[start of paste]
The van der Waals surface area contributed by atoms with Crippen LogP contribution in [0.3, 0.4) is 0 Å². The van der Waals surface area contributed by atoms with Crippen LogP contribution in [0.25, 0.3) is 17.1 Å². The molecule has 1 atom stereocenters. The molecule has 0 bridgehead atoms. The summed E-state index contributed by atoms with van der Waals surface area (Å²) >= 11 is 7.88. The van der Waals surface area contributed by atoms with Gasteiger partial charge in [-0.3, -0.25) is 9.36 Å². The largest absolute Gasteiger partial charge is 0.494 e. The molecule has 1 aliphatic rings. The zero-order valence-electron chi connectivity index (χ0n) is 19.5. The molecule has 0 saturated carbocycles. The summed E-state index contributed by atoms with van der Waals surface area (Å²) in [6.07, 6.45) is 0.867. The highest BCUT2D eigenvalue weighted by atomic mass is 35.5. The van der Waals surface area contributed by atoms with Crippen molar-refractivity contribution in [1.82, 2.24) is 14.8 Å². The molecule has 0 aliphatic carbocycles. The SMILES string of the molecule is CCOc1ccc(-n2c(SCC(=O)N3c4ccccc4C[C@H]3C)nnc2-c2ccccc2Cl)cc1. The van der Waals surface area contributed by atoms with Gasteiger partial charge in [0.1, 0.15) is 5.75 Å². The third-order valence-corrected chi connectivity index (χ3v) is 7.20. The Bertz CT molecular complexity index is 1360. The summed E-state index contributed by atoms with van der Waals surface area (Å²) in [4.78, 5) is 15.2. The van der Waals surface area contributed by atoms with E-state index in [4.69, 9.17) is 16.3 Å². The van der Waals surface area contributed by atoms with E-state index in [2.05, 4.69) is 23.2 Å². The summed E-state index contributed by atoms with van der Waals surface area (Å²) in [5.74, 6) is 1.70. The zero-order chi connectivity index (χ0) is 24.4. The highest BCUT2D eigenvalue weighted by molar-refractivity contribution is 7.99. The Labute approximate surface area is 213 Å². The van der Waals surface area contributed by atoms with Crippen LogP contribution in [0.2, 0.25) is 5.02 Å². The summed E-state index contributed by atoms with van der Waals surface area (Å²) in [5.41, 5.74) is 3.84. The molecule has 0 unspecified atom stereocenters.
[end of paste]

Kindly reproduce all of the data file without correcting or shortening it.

The van der Waals surface area contributed by atoms with Crippen LogP contribution in [0.3, 0.4) is 0 Å². The van der Waals surface area contributed by atoms with Crippen LogP contribution in [0.25, 0.3) is 17.1 Å². The molecule has 1 atom stereocenters. The molecule has 0 bridgehead atoms. The summed E-state index contributed by atoms with van der Waals surface area (Å²) >= 11 is 7.88. The van der Waals surface area contributed by atoms with Gasteiger partial charge in [-0.3, -0.25) is 9.36 Å². The largest absolute Gasteiger partial charge is 0.494 e. The molecule has 1 aliphatic rings. The zero-order valence-electron chi connectivity index (χ0n) is 19.5. The molecule has 0 saturated carbocycles. The summed E-state index contributed by atoms with van der Waals surface area (Å²) in [6.07, 6.45) is 0.867. The highest BCUT2D eigenvalue weighted by atomic mass is 35.5. The van der Waals surface area contributed by atoms with Crippen molar-refractivity contribution in [1.82, 2.24) is 14.8 Å². The molecule has 0 aliphatic carbocycles. The SMILES string of the molecule is CCOc1ccc(-n2c(SCC(=O)N3c4ccccc4C[C@H]3C)nnc2-c2ccccc2Cl)cc1. The van der Waals surface area contributed by atoms with Gasteiger partial charge in [0.1, 0.15) is 5.75 Å². The third-order valence-corrected chi connectivity index (χ3v) is 7.20. The Bertz CT molecular complexity index is 1360. The summed E-state index contributed by atoms with van der Waals surface area (Å²) in [4.78, 5) is 15.2. The van der Waals surface area contributed by atoms with E-state index in [4.69, 9.17) is 16.3 Å². The van der Waals surface area contributed by atoms with E-state index in [2.05, 4.69) is 23.2 Å². The summed E-state index contributed by atoms with van der Waals surface area (Å²) in [5.74, 6) is 1.70. The zero-order chi connectivity index (χ0) is 24.4. The highest BCUT2D eigenvalue weighted by molar-refractivity contribution is 7.99. The Labute approximate surface area is 213 Å². The van der Waals surface area contributed by atoms with Crippen LogP contribution in [0.2, 0.25) is 5.02 Å². The summed E-state index contributed by atoms with van der Waals surface area (Å²) in [5.41, 5.74) is 3.84. The molecule has 0 unspecified atom stereocenters.